The best place for us to hang out indoors was in one of our basements, where it was nice and cool and our parents didn’t watch or bother us. We had been doing this for years, playing darts and cards and shooting pool. But, with summer job money now in our pockets, gambling made it way more exciting, including when fisticuffs nearly broke out because someone got caught cheating! After a while, we all realized that one of the hoods was a “shark” and constantly won most of the rest of our hard earned money. So, we decided to venture out of the basement to find something more interesting or cool to do.
The Assault Before Dark
Just before it became too pitch black outside and the menacing hordes of mosquitos descended upon anyone outdoors more than a few seconds, we decided to quench our thirst by conducting a raid on a nearby farmer’s watermelon patch! The fastest among us snuck behind the fence and ran back with the spoils while the rest of us stood guard. What a juicy reward!
We did this almost every night for a week or so, until the farmer got hip. One night, when there was no moon and the guards (including me) couldn’t’ see his porch too well, a fuselage of gunfire spewed at us from that direction. No, he didn’t fire live ammo at us, just rock salt - - enough to teach us a stinging lesson and we never came back!
We had to up our game, elsewhere.
Bats Aren’t Just for Baseball
Outside our basements, in the still savage heat and humidity of the night, watermelon did help us cool off. So, the next best thing we could think of was a pool dip. The problem was, the pool at the Y closed early and almost no one had a pool in their backyard. And the lake was too far to bike back and forth to at night.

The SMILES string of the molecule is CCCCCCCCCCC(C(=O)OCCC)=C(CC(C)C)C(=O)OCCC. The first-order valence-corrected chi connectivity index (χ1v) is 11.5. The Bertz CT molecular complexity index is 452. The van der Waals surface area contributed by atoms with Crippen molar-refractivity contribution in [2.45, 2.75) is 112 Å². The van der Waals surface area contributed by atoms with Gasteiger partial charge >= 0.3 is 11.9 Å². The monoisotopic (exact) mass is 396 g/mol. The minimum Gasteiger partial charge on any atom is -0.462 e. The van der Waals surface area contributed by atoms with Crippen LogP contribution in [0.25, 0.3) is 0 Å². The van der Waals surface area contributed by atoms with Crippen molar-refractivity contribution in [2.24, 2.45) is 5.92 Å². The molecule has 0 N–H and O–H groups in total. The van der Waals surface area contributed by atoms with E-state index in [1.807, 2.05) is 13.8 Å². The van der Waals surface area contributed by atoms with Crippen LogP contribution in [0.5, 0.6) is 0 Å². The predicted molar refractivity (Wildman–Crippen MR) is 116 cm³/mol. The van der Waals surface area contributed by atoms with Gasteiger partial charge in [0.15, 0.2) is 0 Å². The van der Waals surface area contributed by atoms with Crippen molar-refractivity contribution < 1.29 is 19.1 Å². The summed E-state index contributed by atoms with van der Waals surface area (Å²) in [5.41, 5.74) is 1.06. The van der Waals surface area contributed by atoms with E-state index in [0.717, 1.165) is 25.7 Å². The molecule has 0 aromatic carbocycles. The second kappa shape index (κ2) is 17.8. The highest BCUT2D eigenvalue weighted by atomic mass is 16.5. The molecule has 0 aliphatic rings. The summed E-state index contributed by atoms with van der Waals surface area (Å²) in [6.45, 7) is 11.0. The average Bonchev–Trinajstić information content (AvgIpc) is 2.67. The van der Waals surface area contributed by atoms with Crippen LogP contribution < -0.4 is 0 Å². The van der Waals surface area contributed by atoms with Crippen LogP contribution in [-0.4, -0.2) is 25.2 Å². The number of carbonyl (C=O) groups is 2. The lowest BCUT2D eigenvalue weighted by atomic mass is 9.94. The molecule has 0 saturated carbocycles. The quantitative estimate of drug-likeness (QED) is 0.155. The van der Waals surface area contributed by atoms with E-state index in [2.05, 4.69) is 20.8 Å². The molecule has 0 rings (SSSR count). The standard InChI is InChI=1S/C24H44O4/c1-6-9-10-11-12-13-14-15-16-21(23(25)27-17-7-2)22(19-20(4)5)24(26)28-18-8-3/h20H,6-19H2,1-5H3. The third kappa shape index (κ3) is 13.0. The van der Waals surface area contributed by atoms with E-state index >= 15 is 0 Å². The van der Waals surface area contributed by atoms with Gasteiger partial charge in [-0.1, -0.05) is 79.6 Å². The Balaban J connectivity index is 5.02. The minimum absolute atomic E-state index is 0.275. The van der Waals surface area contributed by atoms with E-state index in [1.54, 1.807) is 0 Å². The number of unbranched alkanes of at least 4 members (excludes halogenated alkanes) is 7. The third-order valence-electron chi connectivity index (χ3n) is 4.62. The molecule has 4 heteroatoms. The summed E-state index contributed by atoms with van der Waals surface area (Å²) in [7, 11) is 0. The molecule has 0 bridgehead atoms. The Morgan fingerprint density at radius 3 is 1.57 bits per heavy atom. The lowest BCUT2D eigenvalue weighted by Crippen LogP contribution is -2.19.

That’s when we canvased the town on our bikes and discovered a few, private, hard to find, hedged or fenced in pool “clubs”. But, we had the same problem with them, they were all closed and locked at night. So, we decided to improve our trespassing skills.
We formed a human pyramid right next to the fence of one of the pools, with the biggest boys on their hands and knees at the bottom and successively smaller and lighter guys at the top. Fortunately for me, I was a skinny kid (of barely over 120lbs) yet stood tall (at over 6’ in height). So, I got placed at the top of the pyramid, then pulled and flipped up the smallest guy over the fence. He jumped down, ran to the gate, and let us all in (it was an unanticipated easy break-in, with no automatic lights or security cameras back in those days!).